NFL alleges fraud in concussion settlement, seeks special investigator

After former NFL players accused the league of delaying payment of claims from a $1 billion concussion settlement that involves more than 20,000 former players, the NFL hit back by alleging in a Friday court filing that "widespread fraud" has caused the delays and asking a federal judge to appoint a special investigator, the New York Times reports. The Wall Street Journal first reported the news.

The New York Times wrote that the NFL alleges that "more than 400 claims had been denied because of 'unscrupulous doctors and lawyers' who coached players on how to seem more mentally impaired. In some cases, retired players falsely claimed to have dementia."

Attorney Brad Karp, whose firm represents the NFL, called for a special investigator to help identify fraudulent claims.

"We want to ensure that players and their families receive the benefits they deserve," Karp said, according to ESPN. "Fraud threatens the integrity of the settlement and the prompt payment of legitimate claims. There is significant evidence of fraudulent claims being advanced by unscrupulous doctors, lawyers and even players. The appointment of a special investigator was specifically contemplated in the agreement and will provide important additional tools to assist the independent, court-appointed administrators in identifying fraudulent claims and related misconduct."

Christopher Seeger, the lead attorney for the former players, characterized the appointment of a special investigator as "appropriate" because they are also concerned about fraudulent claims, but refused to let the NFL off the hook for legitimate claims.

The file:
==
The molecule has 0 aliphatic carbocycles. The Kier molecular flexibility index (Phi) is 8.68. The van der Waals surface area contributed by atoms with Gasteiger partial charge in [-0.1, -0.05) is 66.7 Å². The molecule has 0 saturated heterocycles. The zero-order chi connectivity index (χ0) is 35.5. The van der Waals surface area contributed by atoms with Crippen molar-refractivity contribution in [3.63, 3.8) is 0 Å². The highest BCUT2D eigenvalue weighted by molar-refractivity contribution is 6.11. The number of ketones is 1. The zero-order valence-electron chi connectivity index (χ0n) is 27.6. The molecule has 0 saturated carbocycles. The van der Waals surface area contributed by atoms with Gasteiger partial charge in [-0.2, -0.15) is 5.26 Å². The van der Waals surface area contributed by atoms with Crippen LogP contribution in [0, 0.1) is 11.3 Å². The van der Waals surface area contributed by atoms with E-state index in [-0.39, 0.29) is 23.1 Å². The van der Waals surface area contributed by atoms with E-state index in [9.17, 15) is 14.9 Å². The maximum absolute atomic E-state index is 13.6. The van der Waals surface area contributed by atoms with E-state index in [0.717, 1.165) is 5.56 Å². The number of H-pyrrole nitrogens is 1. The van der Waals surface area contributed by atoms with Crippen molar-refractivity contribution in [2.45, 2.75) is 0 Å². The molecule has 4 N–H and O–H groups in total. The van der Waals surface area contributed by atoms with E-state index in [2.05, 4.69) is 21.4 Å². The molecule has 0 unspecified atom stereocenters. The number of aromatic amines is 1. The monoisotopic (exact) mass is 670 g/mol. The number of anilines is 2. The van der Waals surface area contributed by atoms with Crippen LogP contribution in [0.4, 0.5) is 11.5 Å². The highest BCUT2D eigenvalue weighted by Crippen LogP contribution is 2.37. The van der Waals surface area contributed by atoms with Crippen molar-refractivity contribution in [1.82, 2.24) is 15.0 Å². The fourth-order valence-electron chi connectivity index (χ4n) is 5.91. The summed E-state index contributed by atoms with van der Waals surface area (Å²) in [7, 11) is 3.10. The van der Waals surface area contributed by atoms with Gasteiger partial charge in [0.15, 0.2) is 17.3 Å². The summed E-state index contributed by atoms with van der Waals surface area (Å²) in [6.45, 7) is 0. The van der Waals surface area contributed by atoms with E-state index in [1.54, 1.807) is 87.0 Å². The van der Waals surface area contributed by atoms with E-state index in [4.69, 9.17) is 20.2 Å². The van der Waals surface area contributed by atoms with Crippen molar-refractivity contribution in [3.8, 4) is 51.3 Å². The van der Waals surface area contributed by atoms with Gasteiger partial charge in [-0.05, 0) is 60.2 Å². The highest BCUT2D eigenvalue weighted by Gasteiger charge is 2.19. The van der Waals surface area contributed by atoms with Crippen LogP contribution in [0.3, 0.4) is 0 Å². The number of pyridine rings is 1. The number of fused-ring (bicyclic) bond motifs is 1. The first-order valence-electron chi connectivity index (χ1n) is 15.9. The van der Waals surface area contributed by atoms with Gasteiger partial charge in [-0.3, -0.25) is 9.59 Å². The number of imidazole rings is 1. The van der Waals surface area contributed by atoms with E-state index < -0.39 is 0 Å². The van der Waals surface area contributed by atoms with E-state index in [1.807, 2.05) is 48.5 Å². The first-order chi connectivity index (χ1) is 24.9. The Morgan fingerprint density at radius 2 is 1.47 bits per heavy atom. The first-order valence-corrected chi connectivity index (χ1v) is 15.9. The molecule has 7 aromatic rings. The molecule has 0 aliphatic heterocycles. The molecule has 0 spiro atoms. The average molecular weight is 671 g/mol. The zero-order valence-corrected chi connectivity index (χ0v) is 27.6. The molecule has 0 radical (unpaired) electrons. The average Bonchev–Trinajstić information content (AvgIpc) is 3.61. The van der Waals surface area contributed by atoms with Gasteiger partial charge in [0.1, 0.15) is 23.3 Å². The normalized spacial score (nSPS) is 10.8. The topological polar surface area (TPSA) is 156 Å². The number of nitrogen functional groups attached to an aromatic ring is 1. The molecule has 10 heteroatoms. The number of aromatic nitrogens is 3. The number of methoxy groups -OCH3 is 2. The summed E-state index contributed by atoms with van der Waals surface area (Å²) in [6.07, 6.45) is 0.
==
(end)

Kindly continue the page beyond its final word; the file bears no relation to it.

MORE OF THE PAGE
"We have previously expressed concerns about potentially fraudulent claims and agree the appointment of a special investigator is appropriate," Seeger said, per ESPN. "However, we will not allow this small number of claims to be used as an excuse by the NFL to deny payment to legitimately injured former players. Unlike other NFL benefits programs, this settlement is overseen by the court, and the League cannot escape its responsibility. We will make sure that former NFL players and their families receive every benefit they are entitled to under this agreement."

Three years ago, a federal judge approved the concussion settlement, which could cost the NFL an estimated $1 billion. Less than 18 months ago, individuals were allowed to file claims. But former players said last month in a filing that "of more than 1,100 dementia claims filed by ex-players to date, only six have been paid out, despite the NFL's projection that 430 claims would be paid out within 12 months of the settlement agreement's implementation," our Jared Dubin wrote. 

According to the New York Times, the league responded by saying that players "have the right to be upset, but their concerns should be directed at those who sought to take advantage of the generosity of the Settlement Program for personal gain."

CBS Sports Writer

Sean Wagner-McGough joined CBS Sports in 2015 after graduating from UC Berkeley. A native of Seattle, Sean now resides in the Bay Area. He spends his spare time defending Jay Cutler on Twitter. Full Bio

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